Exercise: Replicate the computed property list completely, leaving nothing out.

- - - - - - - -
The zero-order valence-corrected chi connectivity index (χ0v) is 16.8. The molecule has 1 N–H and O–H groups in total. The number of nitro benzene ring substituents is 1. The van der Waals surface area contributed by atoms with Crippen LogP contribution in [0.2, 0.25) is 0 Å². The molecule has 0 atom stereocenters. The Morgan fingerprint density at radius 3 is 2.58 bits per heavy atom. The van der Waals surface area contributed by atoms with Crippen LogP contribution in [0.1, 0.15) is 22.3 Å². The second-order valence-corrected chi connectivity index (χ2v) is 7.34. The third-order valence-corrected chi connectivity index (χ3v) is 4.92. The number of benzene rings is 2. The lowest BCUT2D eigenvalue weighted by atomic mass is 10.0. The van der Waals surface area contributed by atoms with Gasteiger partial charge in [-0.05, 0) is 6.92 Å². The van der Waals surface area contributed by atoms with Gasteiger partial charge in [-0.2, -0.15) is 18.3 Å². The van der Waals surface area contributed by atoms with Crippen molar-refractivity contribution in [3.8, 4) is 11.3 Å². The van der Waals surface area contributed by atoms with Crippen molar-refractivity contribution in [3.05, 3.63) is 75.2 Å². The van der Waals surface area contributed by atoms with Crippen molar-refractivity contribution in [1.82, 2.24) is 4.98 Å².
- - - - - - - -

The zero-order valence-corrected chi connectivity index (χ0v) is 16.8. The molecule has 1 N–H and O–H groups in total. The number of nitro benzene ring substituents is 1. The van der Waals surface area contributed by atoms with Crippen LogP contribution in [0.2, 0.25) is 0 Å². The molecule has 0 atom stereocenters. The Morgan fingerprint density at radius 3 is 2.58 bits per heavy atom. The van der Waals surface area contributed by atoms with Crippen LogP contribution in [0.1, 0.15) is 22.3 Å². The second-order valence-corrected chi connectivity index (χ2v) is 7.34. The third-order valence-corrected chi connectivity index (χ3v) is 4.92. The number of benzene rings is 2. The lowest BCUT2D eigenvalue weighted by atomic mass is 10.0. The van der Waals surface area contributed by atoms with Gasteiger partial charge in [-0.05, 0) is 6.92 Å². The van der Waals surface area contributed by atoms with Gasteiger partial charge in [-0.2, -0.15) is 18.3 Å². The van der Waals surface area contributed by atoms with Crippen molar-refractivity contribution in [3.8, 4) is 11.3 Å². The van der Waals surface area contributed by atoms with Crippen molar-refractivity contribution in [3.05, 3.63) is 75.2 Å². The van der Waals surface area contributed by atoms with Crippen molar-refractivity contribution in [1.82, 2.24) is 4.98 Å².